October 1, 2014
Pretoria — The Department of Energy on Wednesday announced that government will decide on which procurement method will be used to acquire 9 600MW of nuclear power.
“… There will be a procurement process and the work that the department is doing is preparation towards that procurement process,” Deputy Director General (DDG) for Nuclear Energy at the Department of Energy, Zizamele Mbambo, said.
South Africa recently signed an Intergovernmental Agreement on Strategic Partnership and Cooperation in Nuclear Energy and Industry with Russia.
The agreement lays the foundation for the large-scale nuclear power plants (NPP) procurement and development programme of South Africa. This will be based on the construction of new nuclear power plants in SA with Russian VVER reactors, with total installed capacity of up to 9.6 GW (up to 8 NPP units).
At Wednesday’s briefing, the department said it is currently doing work in preparation towards the procurement process.
“We’ve highlighted that various models exist in the international space of the procurement process and South Africa would review all this and choose whichever procurement process it chooses to implement the nuclear programme. That decision will be made in the future,” said Mbambo.
Internationally, various procurement models are used and these are informed by the way in which countries want to roll out their nuclear programmes.
“This will apply to SA as well. Government will make a decision and say what is our national interest in rolling out this process,” said Mbambo, adding that the procurement process has not started.
South Africa has a number of nuclear agreements with several countries, including Russia and the US. SA is set to sign an agreement with France this month.
The department’s Acting Director General, Dr Wolsey Barnard, said that no information relevant to the public about South Africa’s nuclear build will be withheld.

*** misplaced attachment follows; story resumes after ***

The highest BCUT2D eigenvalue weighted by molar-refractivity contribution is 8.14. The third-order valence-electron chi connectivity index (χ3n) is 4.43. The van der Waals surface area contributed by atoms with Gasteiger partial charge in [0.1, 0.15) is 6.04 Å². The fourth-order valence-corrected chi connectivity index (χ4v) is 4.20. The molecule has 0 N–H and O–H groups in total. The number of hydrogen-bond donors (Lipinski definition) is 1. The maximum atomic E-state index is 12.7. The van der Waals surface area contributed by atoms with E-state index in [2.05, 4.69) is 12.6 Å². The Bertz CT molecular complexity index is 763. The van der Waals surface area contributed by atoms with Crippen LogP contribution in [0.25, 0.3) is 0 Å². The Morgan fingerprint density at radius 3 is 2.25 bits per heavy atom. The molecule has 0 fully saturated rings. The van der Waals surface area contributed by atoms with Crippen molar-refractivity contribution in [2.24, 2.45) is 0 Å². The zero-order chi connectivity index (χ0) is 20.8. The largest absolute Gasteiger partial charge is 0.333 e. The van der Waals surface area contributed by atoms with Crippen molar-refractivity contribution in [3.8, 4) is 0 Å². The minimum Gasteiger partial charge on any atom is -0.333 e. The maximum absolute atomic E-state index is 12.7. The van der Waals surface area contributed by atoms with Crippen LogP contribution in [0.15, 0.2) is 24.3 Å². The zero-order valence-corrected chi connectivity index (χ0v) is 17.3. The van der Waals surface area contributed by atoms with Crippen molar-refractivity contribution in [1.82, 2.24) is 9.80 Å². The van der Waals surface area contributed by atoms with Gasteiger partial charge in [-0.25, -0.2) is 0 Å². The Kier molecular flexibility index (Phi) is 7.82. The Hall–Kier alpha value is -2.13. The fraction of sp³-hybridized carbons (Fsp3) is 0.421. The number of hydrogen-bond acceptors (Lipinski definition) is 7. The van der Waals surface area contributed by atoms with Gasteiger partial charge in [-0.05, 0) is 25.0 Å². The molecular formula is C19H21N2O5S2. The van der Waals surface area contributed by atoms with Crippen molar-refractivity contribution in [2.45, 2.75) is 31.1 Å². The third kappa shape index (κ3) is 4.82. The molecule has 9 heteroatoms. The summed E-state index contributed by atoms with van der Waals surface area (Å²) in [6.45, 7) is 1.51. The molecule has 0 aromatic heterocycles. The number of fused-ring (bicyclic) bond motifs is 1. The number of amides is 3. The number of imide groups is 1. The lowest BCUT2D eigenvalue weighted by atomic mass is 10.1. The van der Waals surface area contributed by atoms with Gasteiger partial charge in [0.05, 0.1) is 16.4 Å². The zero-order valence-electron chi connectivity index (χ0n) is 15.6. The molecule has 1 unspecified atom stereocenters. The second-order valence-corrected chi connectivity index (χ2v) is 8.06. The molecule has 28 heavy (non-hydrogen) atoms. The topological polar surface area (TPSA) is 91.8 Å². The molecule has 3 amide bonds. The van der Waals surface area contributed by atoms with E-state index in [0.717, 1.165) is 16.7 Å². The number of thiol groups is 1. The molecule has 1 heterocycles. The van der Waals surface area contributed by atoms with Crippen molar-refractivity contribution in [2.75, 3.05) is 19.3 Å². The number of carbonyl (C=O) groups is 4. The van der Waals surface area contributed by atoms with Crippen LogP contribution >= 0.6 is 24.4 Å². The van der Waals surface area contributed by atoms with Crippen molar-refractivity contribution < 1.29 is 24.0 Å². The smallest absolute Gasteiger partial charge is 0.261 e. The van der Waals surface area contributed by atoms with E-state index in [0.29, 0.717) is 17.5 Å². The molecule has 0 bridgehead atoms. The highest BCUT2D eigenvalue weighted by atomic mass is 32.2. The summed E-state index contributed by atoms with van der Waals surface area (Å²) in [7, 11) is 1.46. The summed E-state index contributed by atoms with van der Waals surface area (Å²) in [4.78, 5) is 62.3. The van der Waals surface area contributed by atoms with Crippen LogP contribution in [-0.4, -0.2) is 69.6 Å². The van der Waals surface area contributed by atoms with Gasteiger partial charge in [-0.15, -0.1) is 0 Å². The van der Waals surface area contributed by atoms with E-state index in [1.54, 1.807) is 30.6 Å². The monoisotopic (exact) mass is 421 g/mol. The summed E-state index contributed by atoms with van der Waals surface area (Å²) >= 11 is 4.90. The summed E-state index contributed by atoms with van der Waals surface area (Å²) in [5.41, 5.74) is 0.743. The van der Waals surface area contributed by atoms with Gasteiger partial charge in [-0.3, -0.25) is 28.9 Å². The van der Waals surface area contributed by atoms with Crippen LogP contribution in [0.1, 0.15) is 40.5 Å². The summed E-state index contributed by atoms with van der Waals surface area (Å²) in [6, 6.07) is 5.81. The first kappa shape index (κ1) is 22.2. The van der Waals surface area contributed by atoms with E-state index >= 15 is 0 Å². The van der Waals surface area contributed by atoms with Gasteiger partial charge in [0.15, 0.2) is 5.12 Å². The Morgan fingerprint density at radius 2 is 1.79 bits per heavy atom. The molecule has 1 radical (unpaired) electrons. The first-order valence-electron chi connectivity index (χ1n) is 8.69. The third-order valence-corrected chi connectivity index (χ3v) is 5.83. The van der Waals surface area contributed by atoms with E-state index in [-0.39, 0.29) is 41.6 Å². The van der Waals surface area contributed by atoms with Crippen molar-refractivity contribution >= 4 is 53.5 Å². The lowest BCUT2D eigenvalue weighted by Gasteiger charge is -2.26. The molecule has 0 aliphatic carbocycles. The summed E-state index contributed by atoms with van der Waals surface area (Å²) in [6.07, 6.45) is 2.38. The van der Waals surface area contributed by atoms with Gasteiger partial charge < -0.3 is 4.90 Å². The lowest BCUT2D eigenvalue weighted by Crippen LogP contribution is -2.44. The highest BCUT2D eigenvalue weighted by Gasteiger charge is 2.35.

South Africa’s nuclear energy policy was approved in 2008 and was further enhanced by the approval of the Integrated Resource Plan (IRP) 2010 – 2030, which stipulates that nuclear power will form part of the country’s energy mix to a level of 9 600MW.
“Some of the key elements of the policy revolve around the fact that as South Africa, we want to be self-sufficient. We want to be able to exploit nuclear technology for peaceful use purposes. Currently, people are focusing on the 9 600MW, which is mainly for the generation of electricity. But if you look into the process, the entire programme involves training, skills development and job creation [among others],” said Mbambo.
South Africa is looking at the entire nuclear energy value chain.
On how long will the procurement process take, Mbambo said that this will depend on the type of model that government approves.
He said the aim of the procurement process is to put the country on a path where there is energy security and to reduce greenhouse gas emissions, among others.
To date, South Africa generates 5% of its electricity from nuclear power through the Koeberg Nuclear Power Plant in the Western Cape.
At the centre of the new nuclear build programme will be a concerted localisation plan that will ensure that existing South African industry participates to the maximum extent.
The department said government is committed to ensuring that the new nuclear build programme is undertaken in a fair, competitive and cost effective manner.